Matt Mills’ Tips for Having the Right Mindset When Showing

NRHA Million Dollar Rider Matt Mills gives his advice for beating nerves and staying in the right mindset at a horse show.

Photo courtesy of Matt Mills Reining.

Showing your horse on any level means that you’re going to feel some anxiety and stress throughout the event–it’s inevitable. I compete on a high level in the reining events against the best riders and horses in the world. It’s easy for me to stress myself out and have the wrong mindset before a big event. I know what’s at stake and who I’m competing against. I can also feel the pressure that’s put on me as a professional.

But, let’s think about a show from the horse’s perspective. My horse doesn’t know the difference between The Run For A Million and a novice horse class at a weekend show. To him, we’re there to go out and give the best run we can and perform to the best of our ability. He doesn’t know what the stakes are or how important the event is–unless I tell him.

Horses are extremely sensitive to our emotions and can feel the smallest amount of stress in our bodies. One of the most important things you can do to keep him relaxed is to do the same for yourself. The best way to do this is by having the right mindset going into the show. Easier said than done, right?

Having the right mindset when you’re competing is the best way to set yourself and your horse up for success.

I’m going to go over some tips that I’ve learned over the years for keeping your mindset in the right place. Use these tips to keep you and your horse calm and relaxed so you can perform your best.

Practice at Home

Having a consistent mindset is one of the best things you can do to help your horse stay relaxed and confident. He relies on you to guide him. He’s going to be paying attention to how your body feels to know if there’s something to be stressed about. I try to practice scenarios at home that are similar to what we’ll be going through at the show.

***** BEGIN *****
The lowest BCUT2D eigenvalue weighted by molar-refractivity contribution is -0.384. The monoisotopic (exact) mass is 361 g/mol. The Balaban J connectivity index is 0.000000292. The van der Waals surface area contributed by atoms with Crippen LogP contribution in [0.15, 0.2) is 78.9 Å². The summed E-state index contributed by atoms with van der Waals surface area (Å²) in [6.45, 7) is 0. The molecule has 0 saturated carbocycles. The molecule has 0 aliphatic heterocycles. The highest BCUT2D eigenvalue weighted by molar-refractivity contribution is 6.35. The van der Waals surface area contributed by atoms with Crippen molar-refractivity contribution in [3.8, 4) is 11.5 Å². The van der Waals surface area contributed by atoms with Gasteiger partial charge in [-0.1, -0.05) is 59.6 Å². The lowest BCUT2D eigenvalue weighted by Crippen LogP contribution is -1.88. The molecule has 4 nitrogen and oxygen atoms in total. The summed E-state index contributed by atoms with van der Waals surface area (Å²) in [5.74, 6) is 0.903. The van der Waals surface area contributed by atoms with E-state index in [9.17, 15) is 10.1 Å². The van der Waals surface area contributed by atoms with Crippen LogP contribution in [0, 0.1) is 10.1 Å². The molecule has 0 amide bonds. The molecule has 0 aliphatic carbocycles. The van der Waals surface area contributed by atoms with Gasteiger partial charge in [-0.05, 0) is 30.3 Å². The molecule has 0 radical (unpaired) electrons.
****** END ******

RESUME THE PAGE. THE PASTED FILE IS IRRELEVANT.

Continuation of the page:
You can practice the elements of a pattern all day long, and even have all of the maneuvers mastered. But, in the end, it all comes down to how you put those maneuvers together. This is why I don’t just focus on parts of the pattern at home. I like to run through the entire pattern, just like I would if I were showing. Putting yourself on the spot at home will take some stress out of the equation. You’ll feel like you’ve been there before. You’ll already know the spots where your horse might need a little extra help, or where you should stay out of his way. Now when the show rolls around it will feel like just another practice run.

I like to relate this to being prepared for a test at school. When you haven’t studied and you’re not prepared, that’s when you start getting nervous and anxious. But, if you’re prepared for the test, you’ll go into it with confidence because you know you’re going to ace it. The same thing applies to horse shows.

Read More: Matt Mills’ Tips for Keeping His Horses Healthy and Happy

What If My Horse Is Different at a Show Than at Home?

This is something I hear from a lot of riders from all different levels of competition. These are learned behaviors by the horse, not because they’re being judged or not judged. Now, of course, there are horses who get nervous from being in a new environment, photographers, large crowds, and other variables that you can’t prepare for at home. But to me, that’s just a horse who hasn’t been put in that situation enough. He hasn’t had a good experience in that environment–yet.

More often than not, I see a nervous rider warming up and watching the other competitors. Immediately they get in their own head. Before you know it, they’re asking their horse for more than they normally do. They want to spin faster and stop better. But, the reality is, that’s not what you’ve been practicing the months leading up to the show. Your horse is going to pick up on that energy and become nervous. He’s going to become overwhelmed when you start riding him differently than normal. He’s going to feel you become tense and wonder what he should be stressed out about.